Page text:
We're halfway through Made in America day one and things are officially getting crazy.

Next up: Holy Ghost! and Pissed Jeans, two bands with very different definitions of raging.

Holy Ghost took the stage first at the Freedom, or EDM, Stage, which, I might add, is about as far from the media tent as possible. (Perhaps organizers think us media peeps are all too nerdy to get down to dance music... which I confess might be somewhat true [I do NOT have fly moves]).

The NYC duo filled the stage with sweet, party vibes, and tunes drawn from their 2013 record Dynamics--like unabashed rager "Dumb Disco Days," which, luckily for all,  proved exactly the opposite. "Do It Again" was a fiery explosion of flashing lights and dry ice, the band sweating and dropping lyrics, while thumping club hit "Hold On" turned the packed crowd into the post-disco mosh pit of your dreams. The band accentuated their samples and tinkering with live guitar, bass, and drums, resulting in a fuller, more dynamic sound. And while I wouldn't call Holy Ghost! a religious experience per se, standing half a mile deep in the crowd was kind of like entering an alternate reality, where the beats are smooth, the crowd unfairly attractive, and everything a little bit sexier. Not a bad combo for 5 p.m. on a Saturday.

After sweating it up at the Freedom Stage, I trekked over to the Skate Park Stage, where local punks Pissed Jeans were causing a riot of their own. The Philly-by-way of Allentown, PA foursome write songs inspired by "dead end carnal cravings and sexual depression" and are proof that just because you're old, doesn't mean you can't be punk. Since 2005, they've released four records, including 2013's Honeys, which takes on subjects like office life and "Cafeteria Food" and blasts them open with the wit and fury of 1,000,000 sweaty basement shows.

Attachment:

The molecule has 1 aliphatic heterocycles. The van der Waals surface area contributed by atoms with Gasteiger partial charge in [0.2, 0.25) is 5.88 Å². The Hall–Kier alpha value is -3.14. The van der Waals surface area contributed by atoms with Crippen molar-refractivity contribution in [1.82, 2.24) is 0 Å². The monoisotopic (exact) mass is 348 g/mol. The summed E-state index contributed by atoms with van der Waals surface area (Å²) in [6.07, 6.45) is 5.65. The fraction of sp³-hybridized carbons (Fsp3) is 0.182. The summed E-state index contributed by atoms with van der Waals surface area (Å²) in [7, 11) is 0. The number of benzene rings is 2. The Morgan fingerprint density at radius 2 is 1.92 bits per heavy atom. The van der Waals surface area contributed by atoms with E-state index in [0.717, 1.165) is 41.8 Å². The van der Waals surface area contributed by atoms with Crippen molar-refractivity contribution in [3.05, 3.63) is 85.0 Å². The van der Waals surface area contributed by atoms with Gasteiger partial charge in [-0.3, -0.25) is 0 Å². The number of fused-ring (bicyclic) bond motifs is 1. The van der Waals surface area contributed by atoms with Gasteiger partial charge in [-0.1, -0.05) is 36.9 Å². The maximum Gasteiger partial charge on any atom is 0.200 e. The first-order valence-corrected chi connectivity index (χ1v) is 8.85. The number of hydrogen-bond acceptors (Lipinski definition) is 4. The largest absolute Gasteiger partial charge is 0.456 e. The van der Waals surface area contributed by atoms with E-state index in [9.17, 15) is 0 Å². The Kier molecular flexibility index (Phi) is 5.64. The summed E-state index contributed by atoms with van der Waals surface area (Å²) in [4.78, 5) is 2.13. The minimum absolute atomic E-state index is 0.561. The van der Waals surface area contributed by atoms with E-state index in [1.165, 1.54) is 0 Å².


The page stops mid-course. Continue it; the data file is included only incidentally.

Live, the band proved just as incindiary, front man Matt Korvette twitching and shrieking like a deformed freak show exhibit while Randy Huth's pummeling bass lines were a full-on assault on the eardrums. "We just played the Coors Light Made in Canada Fest, and already this one is much better," he joked. The rest of the band proved equally shredtastic--Sean McGuinness's drums were tight and ferocious, and Bradley Fry thrashed about the stage like a wily guitar god. And while the band's aggressive post-punk jams might not exactly gel with the Top 40 mainstreamery happening elsewhere at the fest, raging to their hardcore shredders felt like the perfect release.

Punk isn't dead; you just need to know where to find it. We can't wait to hear what's next from these guys.